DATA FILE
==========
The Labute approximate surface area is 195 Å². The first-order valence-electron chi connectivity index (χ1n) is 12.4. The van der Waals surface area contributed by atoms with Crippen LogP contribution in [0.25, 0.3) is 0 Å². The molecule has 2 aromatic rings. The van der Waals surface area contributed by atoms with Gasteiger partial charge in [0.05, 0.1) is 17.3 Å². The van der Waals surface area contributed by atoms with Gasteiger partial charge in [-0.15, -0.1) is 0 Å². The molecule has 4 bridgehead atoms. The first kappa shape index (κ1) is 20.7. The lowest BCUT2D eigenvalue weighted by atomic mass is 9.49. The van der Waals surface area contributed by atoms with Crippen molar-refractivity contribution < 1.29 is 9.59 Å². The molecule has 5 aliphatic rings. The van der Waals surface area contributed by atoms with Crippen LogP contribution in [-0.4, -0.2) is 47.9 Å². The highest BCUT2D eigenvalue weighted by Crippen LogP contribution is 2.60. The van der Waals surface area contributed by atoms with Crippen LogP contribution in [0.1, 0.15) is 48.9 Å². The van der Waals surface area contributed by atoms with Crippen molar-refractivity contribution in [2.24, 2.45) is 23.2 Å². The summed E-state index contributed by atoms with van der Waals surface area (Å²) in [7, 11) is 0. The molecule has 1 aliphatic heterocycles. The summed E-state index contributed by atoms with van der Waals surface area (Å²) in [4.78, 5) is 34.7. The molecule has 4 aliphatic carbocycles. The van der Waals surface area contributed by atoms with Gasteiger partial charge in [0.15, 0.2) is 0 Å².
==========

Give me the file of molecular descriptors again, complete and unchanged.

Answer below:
The Labute approximate surface area is 195 Å². The first-order valence-electron chi connectivity index (χ1n) is 12.4. The van der Waals surface area contributed by atoms with Crippen LogP contribution in [0.25, 0.3) is 0 Å². The molecule has 2 aromatic rings. The van der Waals surface area contributed by atoms with Gasteiger partial charge in [0.05, 0.1) is 17.3 Å². The van der Waals surface area contributed by atoms with Gasteiger partial charge in [-0.15, -0.1) is 0 Å². The molecule has 4 bridgehead atoms. The first kappa shape index (κ1) is 20.7. The lowest BCUT2D eigenvalue weighted by atomic mass is 9.49. The van der Waals surface area contributed by atoms with Crippen molar-refractivity contribution < 1.29 is 9.59 Å². The molecule has 5 aliphatic rings. The van der Waals surface area contributed by atoms with Crippen LogP contribution in [-0.4, -0.2) is 47.9 Å². The highest BCUT2D eigenvalue weighted by Crippen LogP contribution is 2.60. The van der Waals surface area contributed by atoms with Crippen LogP contribution in [0.1, 0.15) is 48.9 Å². The van der Waals surface area contributed by atoms with Crippen molar-refractivity contribution in [2.24, 2.45) is 23.2 Å². The summed E-state index contributed by atoms with van der Waals surface area (Å²) in [7, 11) is 0. The molecule has 1 aliphatic heterocycles. The summed E-state index contributed by atoms with van der Waals surface area (Å²) in [4.78, 5) is 34.7. The molecule has 4 aliphatic carbocycles. The van der Waals surface area contributed by atoms with Gasteiger partial charge in [0.15, 0.2) is 0 Å².